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There are so many different fertility medications out there that it is difficult to know what purpose they all serve. What are gonadotropins, and what are they used for?

What do gonadotropins do?

Gonadotropins are protein hormones, including hormones vital to fertility: Follicle Stimulating Hormone (FSH), Luteinizing Hormone (LH), and human chorionic gonadotropin (hCG). Artificially produced gonadotropins are used as fertility medications, and may be [prescribed to women who have a luteal phase defect, Polycystic Ovary Syndrome, or have unexplaned infertility. Women who do not ovulate, or do not ovulate regularly, are usually prescribed Clomid (clomiphene) to start with. Compared to Clomid, gonadotropins carry a larger risk of a condition called Ovarian Hyperstimulation Syndrome, and that is why Clomid is offered first. Gonadotropins may be used as an alternative treatment where Clomid was not successful, as well as in cycles of Intrauterine Insemination (IUI).

Ganodotropins are also used to stimulate as many follicles as possible for women who are about to undergo IVF treatment. These medications come in the form of injectable fluids, and they are self-administered by patients who use them after they receive instructions from their healthcare team. Usually, a combination of two gonadotropins are used FSH and hMG (human menopausal gonadotropin). Once the follicles are mature, something your healthcare team will be closely monitoring during the first half of your cycle, an injection of hCG usually induces ovulation within a day. These fertility medications can be used for three to six cycles in most cases, but the risks vs benefits should always be discussed with your fertility clinic.

Gonadotropins, their cost and side effects

Here's a quick list with the names of various gonadotopins:

  • Fertinex, Follistim, Gonal F, and Puregon are all FSH-only medications.
  • Novarel, Ovidre , Pregnyl and Profasi are hCG medications.
  • Menogon, Pergonal and Repronex are combanations medications containing FSH and luteinizing hormone.

The side effects of gonadotropin-containing medications differ depending on which particular drug you are using, as well as individually. They all have one thing in common, however injecting medications into yourself (or having your partner do it) is quite a scary process for many women. At first, they may experience difficulty with this. Along with giving yourself the shots, you will also require monitoring by your doctor or fertility clinic, making these fertility medications a very time-consuming process. Physically, bloating, fluid retention, weight gain and abdominal soreness are the top side effects.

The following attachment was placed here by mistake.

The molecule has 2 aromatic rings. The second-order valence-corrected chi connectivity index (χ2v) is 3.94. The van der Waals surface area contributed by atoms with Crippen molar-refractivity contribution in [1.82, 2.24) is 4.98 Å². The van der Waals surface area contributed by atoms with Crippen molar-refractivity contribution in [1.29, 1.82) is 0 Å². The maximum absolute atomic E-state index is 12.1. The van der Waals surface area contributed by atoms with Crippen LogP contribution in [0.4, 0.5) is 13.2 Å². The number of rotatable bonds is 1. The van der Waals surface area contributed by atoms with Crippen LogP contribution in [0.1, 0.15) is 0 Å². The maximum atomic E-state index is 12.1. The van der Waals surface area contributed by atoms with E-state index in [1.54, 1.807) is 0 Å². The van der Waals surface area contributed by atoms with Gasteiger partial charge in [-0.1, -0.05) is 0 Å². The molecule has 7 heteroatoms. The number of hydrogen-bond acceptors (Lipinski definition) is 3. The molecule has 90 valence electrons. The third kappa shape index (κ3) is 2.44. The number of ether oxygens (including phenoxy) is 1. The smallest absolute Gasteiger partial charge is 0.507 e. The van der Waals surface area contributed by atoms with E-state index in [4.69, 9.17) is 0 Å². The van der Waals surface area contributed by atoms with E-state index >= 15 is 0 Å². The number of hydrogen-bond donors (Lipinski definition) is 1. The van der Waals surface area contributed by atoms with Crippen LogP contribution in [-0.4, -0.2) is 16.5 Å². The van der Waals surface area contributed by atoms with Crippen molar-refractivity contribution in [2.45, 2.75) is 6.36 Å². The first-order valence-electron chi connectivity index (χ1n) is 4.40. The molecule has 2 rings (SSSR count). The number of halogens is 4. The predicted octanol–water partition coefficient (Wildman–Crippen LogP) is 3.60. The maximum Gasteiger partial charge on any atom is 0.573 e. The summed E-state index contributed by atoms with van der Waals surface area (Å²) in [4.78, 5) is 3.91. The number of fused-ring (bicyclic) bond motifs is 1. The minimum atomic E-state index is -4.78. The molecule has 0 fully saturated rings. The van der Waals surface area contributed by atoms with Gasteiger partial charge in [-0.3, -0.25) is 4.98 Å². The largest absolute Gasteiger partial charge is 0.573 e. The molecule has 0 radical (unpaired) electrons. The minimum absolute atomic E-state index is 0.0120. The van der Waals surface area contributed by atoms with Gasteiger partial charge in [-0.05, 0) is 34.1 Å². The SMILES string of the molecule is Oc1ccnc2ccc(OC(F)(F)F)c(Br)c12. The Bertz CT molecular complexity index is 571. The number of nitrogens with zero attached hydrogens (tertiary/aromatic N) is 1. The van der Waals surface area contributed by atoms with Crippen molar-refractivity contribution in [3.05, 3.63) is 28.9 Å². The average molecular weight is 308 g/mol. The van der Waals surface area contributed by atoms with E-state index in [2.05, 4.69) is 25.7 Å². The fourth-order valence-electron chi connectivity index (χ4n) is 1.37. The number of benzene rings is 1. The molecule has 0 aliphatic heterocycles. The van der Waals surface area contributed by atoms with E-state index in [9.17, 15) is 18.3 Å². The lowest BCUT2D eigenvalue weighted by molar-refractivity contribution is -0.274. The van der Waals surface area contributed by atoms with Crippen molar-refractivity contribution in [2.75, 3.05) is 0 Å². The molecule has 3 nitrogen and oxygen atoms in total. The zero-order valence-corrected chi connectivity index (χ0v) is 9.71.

There is also a slight risk of OHSS, Ovarian Hypertstimulation Syndrome. This is a much feared side effects, but OHSS is actually quite rare (happens in one percent of cases) and where it does occur the symptoms are not necessarily as heavy as you may expect. Discuss the risk of OHSS with your doctor before commencing treatment.

Gonadotropins also carry a slight risk of ectopic pregnancy, where the embryo implants outside of the uterus. In most cases, this means that the embryo would settle in one of the fallopian tubes. Ectopic pregnancies cannot be carried to term and often need to be removed surgically. Ovarian twisting, which is pretty much what it sounds like, is another possible side effect.

Another "risk factor" that comes with using gonadotropins is also a benefit for some couples who have been trying to get pregnant for a long time, and have had no success. These fertility medications increase your odds of having twins quite significantly by between 10 and 40 percent! Now for the scary stuff. There are some speculations that gonadotropins are linked to ovarian cancer.

At this point in time, research into the truth of this is ongoing. Should you let go of any worries just because science has not proven the theory that gonadotropins cause cancer? Only you can decide this. It is something you should certainly keep in mind and ask questions about, however. How about the cost of using gonadotropins? This does, of course, vary a lot depending on your country and your insurance policy. In the United States, the cost is between $2,000 and $5,000 per cycle of gonadotropins, but that does include all the monitoring visits. If you are lucky, your insurance will cover some of that.

  • Photo courtesy of https://www.flickr.com/photos/libertasacademica/7769083744/sizes/l
  • Photo courtesy of https://www.flickr.com/photos/libertasacademica/7769083744/sizes/l

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